So what's the verdict about going natural in the office? Are there advantages for women to go gray—like gaining gravitas? Or will it just make women look like corporate grannies?

 

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I am a 51 year old attorney, who let my hair go several years ago now. I worried 2 years ago when I was layed off and thought about coloring it. My hairdresser gave me the best advice when she asked me if I felt confident. When I said yes, she said then your hair color doesn't matter. And it did not. I had a new and better job within three weeks of being layed off. (I don't have roots, I am all silver -- maybe the pretty color makes a difference?)

There is a REASON Anderson Cooper DYES his hair grey.

It shouldn't matter.

But it does.

And yes, it's sexist.

As a 59 year-old wannabe hippie who recoiled at the rampant "plasticity" of our superficial culture, I still am unable to understand why women cannot maintain their ego integrity and self-confidence by appearing exactly as their natural aging process leaves them. I understand we remain culturally biased by ageism, especially in the legal business, but if you're a good lawyer of either sex, why should you care?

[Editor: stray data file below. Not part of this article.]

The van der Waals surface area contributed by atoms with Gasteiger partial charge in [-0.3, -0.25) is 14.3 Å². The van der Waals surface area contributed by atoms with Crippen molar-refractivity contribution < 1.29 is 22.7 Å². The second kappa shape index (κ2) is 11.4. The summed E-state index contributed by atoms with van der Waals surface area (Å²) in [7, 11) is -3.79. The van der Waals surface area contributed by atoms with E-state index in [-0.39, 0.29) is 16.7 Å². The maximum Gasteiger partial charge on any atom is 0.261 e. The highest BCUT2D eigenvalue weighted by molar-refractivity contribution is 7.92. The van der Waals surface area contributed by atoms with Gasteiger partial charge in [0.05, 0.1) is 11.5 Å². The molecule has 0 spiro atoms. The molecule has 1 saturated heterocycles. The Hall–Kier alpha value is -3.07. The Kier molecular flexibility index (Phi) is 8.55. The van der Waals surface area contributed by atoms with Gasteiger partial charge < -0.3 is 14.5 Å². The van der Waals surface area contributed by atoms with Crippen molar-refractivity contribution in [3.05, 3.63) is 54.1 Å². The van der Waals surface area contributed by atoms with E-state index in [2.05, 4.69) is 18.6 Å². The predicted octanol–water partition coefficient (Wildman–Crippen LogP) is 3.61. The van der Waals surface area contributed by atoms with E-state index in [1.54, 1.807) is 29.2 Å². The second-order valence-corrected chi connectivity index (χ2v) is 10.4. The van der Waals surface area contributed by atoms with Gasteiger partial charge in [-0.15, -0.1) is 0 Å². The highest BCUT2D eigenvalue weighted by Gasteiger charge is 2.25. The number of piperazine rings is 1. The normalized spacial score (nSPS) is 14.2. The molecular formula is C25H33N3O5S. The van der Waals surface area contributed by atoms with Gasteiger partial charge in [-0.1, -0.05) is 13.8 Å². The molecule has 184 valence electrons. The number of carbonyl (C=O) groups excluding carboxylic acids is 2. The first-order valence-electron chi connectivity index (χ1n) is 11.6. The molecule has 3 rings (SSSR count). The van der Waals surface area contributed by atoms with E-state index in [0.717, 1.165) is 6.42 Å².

Grey hair is no different from any other color hair. It has to be cut right, well maintained and well groomed. Make-up and clothes (colors) may need to be adjusted for the grey hair. It's not difficult and it can look great - I look a million times better with my grey (stopped dyeing at 42). I get lots of compliments on my hair, which is short and grey and I am often told it makes me look younger ! The grey flatters my skin far more than my dye jobs ever did. Anyone can do it well, you just need the right length for you, the right shampoo and products and voila. Grey makes you stand out from the crowd in a good way!

Osama bin Laden colored hair was a religious thing.

How gray hair is perceived probably depends on the type of law practice. I'm sure the person working in entertainment law is pressured a great deal about looking younger. Where as in other types of law practice it wouldn't matter as much. For my part, I highlight my hair because I am in process of going gray but the transition just doesn't look very good. Once it is a more uniform gray/silver color I probably won't bother.

Ageist? Ple-ase!!! This is pure sexism. When 95% of men over 40 start coloring their gray hair, then we can talk ageism.

I went gray about 5 years ago. I also went for the short, sassy cut. People tell me it took 10 years off my face. I am, however, in a position of authority and don't have to rely on a perception of youthfulness to advance my career.

This is so funny - I can't stop laughing (really.) My husband doesn't notice when I do anything to my hair - whether it's a new cut, color, etc., but "Senior [executive] men have strong opinions on this issue," ???? Glad to know of it!!

Funny, at 57, I'm still dealing with DARK roots. I and the girls in my extended family thank god everyday for the great genes which let us "pass" for 10 years younger.